Michigan homeless shelter offers wintertime housing help
TRAVERSE CITY, Mich. (AP) — The blue-brick walls, simple bunks and warm dinners are aren’t home — but they’re a welcome shelter from a frigid November night.
The Safe Harbor Homeless Shelter in Traverse City recently opened its doors to 26 guests as temperatures cooled and winter neared.
Several days of rain and snow are expected soon, and nights may dip as cold as 29 degrees.
“As it gets colder, more and more people come in,” Safe Harbor Board Chair Mike McDonald told the Traverse City Record-Eagle . “Most of our guests sleep in their cars or out in the woods in the summertime. They come in when that becomes unfeasible.”
Safe Harbor, in its 15th season, opens November through April to provide temporary shelter.
Its second goal — an important one, McDonald said — is connecting guests with help to find more permanent living conditions.
Last year, about 40 northern Michigan homeless people found a new home through Safe Harbor. In 2016, that number was about 50.
The shelter averages about 57 guests a night and runs almost entirely on volunteers, with a little help from Goodwill Industries. Most return each season.
“They get involved, they see the need,” said Sandra McDonald, Mike McDonald’s wife and a longtime shelter volunteer. “They come back to help.”
Volunteers clean the shelter spaces, prepare meals, brew coffee and simply sit and talk with guests to keep them feeling welcome, she said.
“They’re like any other people — some are shy, some are very outgoing. Some are withdrawn, some want to interact,” Sandra McDonald said. “Once people come in here and work, I think they see that these are our neighbors in need of some extra help.”
Front offices of the Safe Harbor shelter stay open through the day, and homeless people are welcome to stop in to meet with coordinators for housing programs and other services.
Goodwill is a major part of that — the nonprofit both supplies staff to help keep the Safe Harbor shelter running, and coordinators for more permanent solutions.
“We help people get to the right resources at the right time,” said Ryan Hannon, Goodwill Street Outreach Coordinator.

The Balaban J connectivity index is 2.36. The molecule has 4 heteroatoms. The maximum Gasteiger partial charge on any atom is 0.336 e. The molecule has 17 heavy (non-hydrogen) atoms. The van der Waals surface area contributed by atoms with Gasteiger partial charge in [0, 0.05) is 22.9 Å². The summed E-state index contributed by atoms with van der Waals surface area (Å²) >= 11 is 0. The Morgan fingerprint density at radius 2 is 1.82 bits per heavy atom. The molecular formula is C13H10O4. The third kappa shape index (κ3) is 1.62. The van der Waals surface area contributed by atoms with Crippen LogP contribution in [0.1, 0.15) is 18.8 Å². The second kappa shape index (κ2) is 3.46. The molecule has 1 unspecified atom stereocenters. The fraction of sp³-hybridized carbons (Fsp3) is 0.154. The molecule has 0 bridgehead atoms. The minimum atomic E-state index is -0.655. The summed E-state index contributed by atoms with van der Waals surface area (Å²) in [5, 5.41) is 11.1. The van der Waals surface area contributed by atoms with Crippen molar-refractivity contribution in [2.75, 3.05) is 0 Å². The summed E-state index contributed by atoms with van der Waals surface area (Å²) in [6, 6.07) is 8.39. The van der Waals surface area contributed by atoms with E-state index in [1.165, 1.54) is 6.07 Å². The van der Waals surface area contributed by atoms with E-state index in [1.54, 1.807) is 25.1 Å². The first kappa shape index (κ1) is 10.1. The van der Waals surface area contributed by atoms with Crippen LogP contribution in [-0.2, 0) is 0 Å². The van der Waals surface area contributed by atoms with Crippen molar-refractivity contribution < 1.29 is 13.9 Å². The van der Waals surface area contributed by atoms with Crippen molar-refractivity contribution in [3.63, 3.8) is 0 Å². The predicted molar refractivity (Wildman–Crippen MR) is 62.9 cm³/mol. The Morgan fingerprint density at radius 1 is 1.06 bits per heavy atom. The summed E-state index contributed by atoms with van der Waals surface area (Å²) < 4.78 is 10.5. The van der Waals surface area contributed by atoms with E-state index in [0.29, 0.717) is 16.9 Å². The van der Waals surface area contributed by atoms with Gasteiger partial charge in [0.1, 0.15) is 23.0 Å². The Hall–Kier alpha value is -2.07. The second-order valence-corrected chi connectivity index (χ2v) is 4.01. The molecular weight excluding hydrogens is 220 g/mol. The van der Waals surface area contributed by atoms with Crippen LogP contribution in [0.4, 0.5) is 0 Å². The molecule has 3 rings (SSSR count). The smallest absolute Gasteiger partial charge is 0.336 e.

It’s an important effort.
“Homelessness is really bad for your health — people are in survival mode,” Hannon said. “Shelters provide safety, not only from the weather, but from people who would do bad things to people experiencing homelessness.”
For its second year, Safe Harbor operates in a new facility on Wellington Street.
The new, permanent shelter space offers 82 beds — up from 72 last year — a warm evening meal and hot showers. The space also boasts an entertainment room, Wi-Fi and public computers, a laundry room and an optional bible study space for anyone interested in attending.
Guests sign in between 6 p.m. and 7 p.m. each evening, and after having bags checked for weapons, alcohol and drugs, are assigned a bunk, blanket, locker and storage tub.
Lights out comes at 11 p.m. and guests must leave by 8 a.m. the next morning, after coffee and a light breakfast.
A dedicated space makes things easier, Mike McDonald said. Before the shelter’s opening, Safe Harbor operated in local churches, rotating from place to place throughout the winter season.
The program began in 2003 through the Church of Nazarene, which started opening its doors to the homeless on particularly cold nights after a homeless man drowned in the icy Kids Creek. The word spread and the program grew quickly.
“We had a really busy year where we’d have over 50,” Mike McDonald said. “That’s when we came to realize that housing them in the churches wasn’t going to work long-term.”
The permanent shelter opened last November — a project several years in the works. The McDonalds worked with city officials to make the construction possible and spent several months renovating after purchasing the space just off Eighth Street.
Local churches — 23 in total — continue to help by coordinating volunteers and hosting evening meals at the shelter. West Side Community Church volunteers prepped and served a recent evening’s grilled cheese sandwiches, soup and sides.
Community volunteers are just as welcome — 139 shifts need to be filled at Safe Harbor each week. About 95 percent of volunteers come back, the McDonalds said.
“People go away feeling that they’ve helped people, they’ve changed people’s lives,” Sandra McDonald said. “You get so much out of it.”
Mike McDonald expects more guests as the weather cools — and with that, more volunteers are only a boon.
“We’ll probably see it grow this week — it’s going to start raining at night,” he said.
Information from: Traverse City Record-Eagle, http://www.record-eagle.com